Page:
Sommeliers of the Year 2013
These talented men and women are setting trends, whether they’re rejecting written wine lists, rallying around small California producers, pairing food with beer or otherwise redefining what it means to be a sommelier.
In this Article
- Peter Eastlake
- Kelli White & Scott Brenner
- Yoon Ha
- Matthew Kaner
- Bank Atcharawan
- David Speer
- Alpana Singh
- Joe Campanale
- Justin Vann
- Laura Maniec
- Sommelier Fun Facts
Outside Lands, San Francisco; The Great Googamooga, Brooklyn
Why He Won Because at these over-the-top festivals that combine great music and great wine, he creates sensational lineups of star winemakers and sommeliers. “This past year, I was fortunate to have wine icons like Turley and Caymus alongside music icons like Stevie Wonder and Neil Young at Outside Lands.”
Wine Youthquake “It’s so cool to see thousands of young people clamoring to taste wine from the Rhône, say, or even Croatia. They want the weirdest, wackiest bottles we’ve got.” sfoutsidelands.com; googamooga.com.Photo © Clay McLachlan
Kelli White & Scott Brenner
PRESS, St. Helena, California
“The full-throttle, monstrous alcohol arms race of California Cabernet is slowing. We’re getting back to something more sensible.”—Scott Brenner
Why They Won Because this husband-and-wife team have built an unparalleled collection of rare old Napa vintages, like the 1960 Inglenook Classic Claret and Mayacamas and Louis M. Martini Cabernet Sauvignons from the ’60s.
Napa Wines to Cellar Now “Philip Togni, Randy Dunn and Cathy Corison are all making wines that we think can age well,” says Brenner, “because they have good structure, with lots of tannins and acidity. Can the wines go 40 years? We’ll see.” presssthelena.com. Photo © Kali Stamp Photography
Benu, San Francisco
“Tasting-menu pairings are really not for everybody. We are asking guests to drink a lot of strange things and sort of take away their liberties.”
Why He Won Because he combines a cerebral approach to wine with a willingness to break rules—just like the restaurant’s chef Corey Lee. For instance, he might pour beer with a dish if it works better than wine.
When Beer Is Better “I’m serving a red sour ale from Belgium’s Rodenbach with the restaurant’s salt-and-pepper squid, which Corey serves in chip form. There’s a playfulness in having beer with chips.”
Wine He Champions “I think that Austrian Riesling is highly under-appreciated. I love its ability to expand and contract with food. If the dish needs the wine to be drier, it can retreat a little bit, or if the dish needs some opulence, then the wine can show that. My favorite right now is Prager’s Smaragd Wachstum Bodenstein Riesling.” benusf.com.Photo © Lauren Alexandra Wang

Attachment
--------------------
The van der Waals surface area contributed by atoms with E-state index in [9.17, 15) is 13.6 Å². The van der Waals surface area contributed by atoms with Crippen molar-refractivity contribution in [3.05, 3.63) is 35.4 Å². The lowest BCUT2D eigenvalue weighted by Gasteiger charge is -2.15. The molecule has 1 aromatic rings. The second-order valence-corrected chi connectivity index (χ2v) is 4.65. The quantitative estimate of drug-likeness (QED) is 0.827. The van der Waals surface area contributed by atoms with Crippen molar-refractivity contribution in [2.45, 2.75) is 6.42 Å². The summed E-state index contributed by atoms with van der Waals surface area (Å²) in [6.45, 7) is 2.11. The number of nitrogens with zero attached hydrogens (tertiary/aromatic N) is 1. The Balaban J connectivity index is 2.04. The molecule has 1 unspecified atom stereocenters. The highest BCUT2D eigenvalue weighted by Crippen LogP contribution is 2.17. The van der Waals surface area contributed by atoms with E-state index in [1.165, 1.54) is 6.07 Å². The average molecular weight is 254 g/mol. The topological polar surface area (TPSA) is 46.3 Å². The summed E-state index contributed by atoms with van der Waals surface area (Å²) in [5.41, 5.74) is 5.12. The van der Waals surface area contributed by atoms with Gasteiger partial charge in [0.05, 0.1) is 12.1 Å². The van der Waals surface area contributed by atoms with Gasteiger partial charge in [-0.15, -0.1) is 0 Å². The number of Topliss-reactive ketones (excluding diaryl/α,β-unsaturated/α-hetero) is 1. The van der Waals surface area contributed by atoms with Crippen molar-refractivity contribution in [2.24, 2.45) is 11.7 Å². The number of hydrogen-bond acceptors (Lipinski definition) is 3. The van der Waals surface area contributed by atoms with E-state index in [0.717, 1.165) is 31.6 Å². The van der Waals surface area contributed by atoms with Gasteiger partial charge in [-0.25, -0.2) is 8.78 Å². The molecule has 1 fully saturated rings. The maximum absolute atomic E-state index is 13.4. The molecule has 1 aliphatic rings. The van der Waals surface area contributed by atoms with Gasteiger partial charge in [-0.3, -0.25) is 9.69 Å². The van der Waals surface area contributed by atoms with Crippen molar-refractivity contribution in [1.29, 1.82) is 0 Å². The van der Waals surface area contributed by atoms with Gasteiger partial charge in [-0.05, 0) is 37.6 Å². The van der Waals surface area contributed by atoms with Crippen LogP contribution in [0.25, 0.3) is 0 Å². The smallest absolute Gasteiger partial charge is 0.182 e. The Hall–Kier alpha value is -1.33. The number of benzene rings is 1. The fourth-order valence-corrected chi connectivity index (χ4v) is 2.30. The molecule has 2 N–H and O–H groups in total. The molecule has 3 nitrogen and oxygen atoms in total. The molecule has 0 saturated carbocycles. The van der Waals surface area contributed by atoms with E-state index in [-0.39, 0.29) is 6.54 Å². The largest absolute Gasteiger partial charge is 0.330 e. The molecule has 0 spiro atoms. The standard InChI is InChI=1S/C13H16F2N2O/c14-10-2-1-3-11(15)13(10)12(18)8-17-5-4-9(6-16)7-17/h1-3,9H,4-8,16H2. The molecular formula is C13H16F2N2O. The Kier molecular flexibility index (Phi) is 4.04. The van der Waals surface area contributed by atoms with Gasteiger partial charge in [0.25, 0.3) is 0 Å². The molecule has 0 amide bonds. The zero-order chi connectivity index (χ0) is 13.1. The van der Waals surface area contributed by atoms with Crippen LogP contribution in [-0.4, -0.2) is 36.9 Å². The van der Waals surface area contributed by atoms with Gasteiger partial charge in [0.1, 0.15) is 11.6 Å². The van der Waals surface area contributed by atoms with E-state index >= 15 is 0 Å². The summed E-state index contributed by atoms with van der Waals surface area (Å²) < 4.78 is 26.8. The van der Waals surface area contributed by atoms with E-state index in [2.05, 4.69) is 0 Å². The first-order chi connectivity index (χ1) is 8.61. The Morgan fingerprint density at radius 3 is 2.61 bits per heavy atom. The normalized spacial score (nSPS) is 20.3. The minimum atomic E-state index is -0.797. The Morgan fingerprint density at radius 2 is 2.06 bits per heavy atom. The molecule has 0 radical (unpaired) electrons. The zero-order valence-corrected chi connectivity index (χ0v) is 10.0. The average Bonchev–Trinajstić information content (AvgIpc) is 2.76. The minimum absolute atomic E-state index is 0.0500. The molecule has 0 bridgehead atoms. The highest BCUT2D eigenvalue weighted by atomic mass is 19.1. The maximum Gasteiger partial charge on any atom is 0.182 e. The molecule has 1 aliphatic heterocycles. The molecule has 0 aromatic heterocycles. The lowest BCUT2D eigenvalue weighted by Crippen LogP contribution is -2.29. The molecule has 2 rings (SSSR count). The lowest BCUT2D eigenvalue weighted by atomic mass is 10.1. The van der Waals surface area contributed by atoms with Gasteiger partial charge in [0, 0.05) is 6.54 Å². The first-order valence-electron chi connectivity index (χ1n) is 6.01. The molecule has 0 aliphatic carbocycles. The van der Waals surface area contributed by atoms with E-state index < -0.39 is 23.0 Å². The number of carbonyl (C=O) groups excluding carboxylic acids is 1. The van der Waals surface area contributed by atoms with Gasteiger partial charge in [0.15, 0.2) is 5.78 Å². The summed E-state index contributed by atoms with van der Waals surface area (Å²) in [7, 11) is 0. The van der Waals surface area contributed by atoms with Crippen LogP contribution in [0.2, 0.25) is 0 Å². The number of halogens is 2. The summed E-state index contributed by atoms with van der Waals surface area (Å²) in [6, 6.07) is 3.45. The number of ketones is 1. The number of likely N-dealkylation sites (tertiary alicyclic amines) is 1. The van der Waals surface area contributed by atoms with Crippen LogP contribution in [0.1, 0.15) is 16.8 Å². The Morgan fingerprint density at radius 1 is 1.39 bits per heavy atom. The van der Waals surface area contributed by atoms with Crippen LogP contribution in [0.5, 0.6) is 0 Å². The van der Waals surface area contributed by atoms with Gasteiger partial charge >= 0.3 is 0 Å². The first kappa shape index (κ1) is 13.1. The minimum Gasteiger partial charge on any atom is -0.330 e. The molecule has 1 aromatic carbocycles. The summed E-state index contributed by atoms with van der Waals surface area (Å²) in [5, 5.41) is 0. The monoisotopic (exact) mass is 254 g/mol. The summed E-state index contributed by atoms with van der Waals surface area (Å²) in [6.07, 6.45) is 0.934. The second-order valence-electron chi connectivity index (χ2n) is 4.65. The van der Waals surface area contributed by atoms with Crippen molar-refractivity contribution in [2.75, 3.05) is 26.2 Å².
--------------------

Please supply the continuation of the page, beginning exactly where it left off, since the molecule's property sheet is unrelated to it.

Bar Covell, Los Angeles
Why He Won Because, instead of handing guests a wine list, he helps them find wines they’ll love by asking them a series of questions to ascertain their tastes.
Quizzing Customers “I’m sick of talking about grape varieties—they can be so different depending on where they’re grown—so we ask a lot of questions instead. If a guest prefers white wines, we ask if they prefer fruity or minerally, like sea salt. We ask if they like lighter or more full-bodied wines. Then I bring out a handful of glasses to taste.” barcovell.com.Photo © Jakrapan Atcharawan
Chada, Las Vegas
“Riesling is not the only wine that goes with spicy food. My other go-tos are fruit-forward wines like Chenin Blanc and Gewürztraminer.”
Why He Won Because, after running the best Riesling-based wine program in the country (at Vegas’s Lotus of Siam), he has created a sensational list at his new Thai restaurant, Chada, where he is both sommelier and chef. He has expanded his horizons beyond Riesling to include other varietals made by the best small American wineries.
California Rising “I want customers to try some of the incredible newer wines from producers like Jolie Laide in the Russian River Valley. The trend of supporting small, natural wineries hasn’t really hit Las Vegas, and I want to jump-start it.”
Favorite US Riesling “Oregon’s Trisaetum makes the best domestic Riesling I’ve ever tried.” chadavegas.com.Photo © Ambonnay Champagne Bar
Ambonnay, Portland, Oregon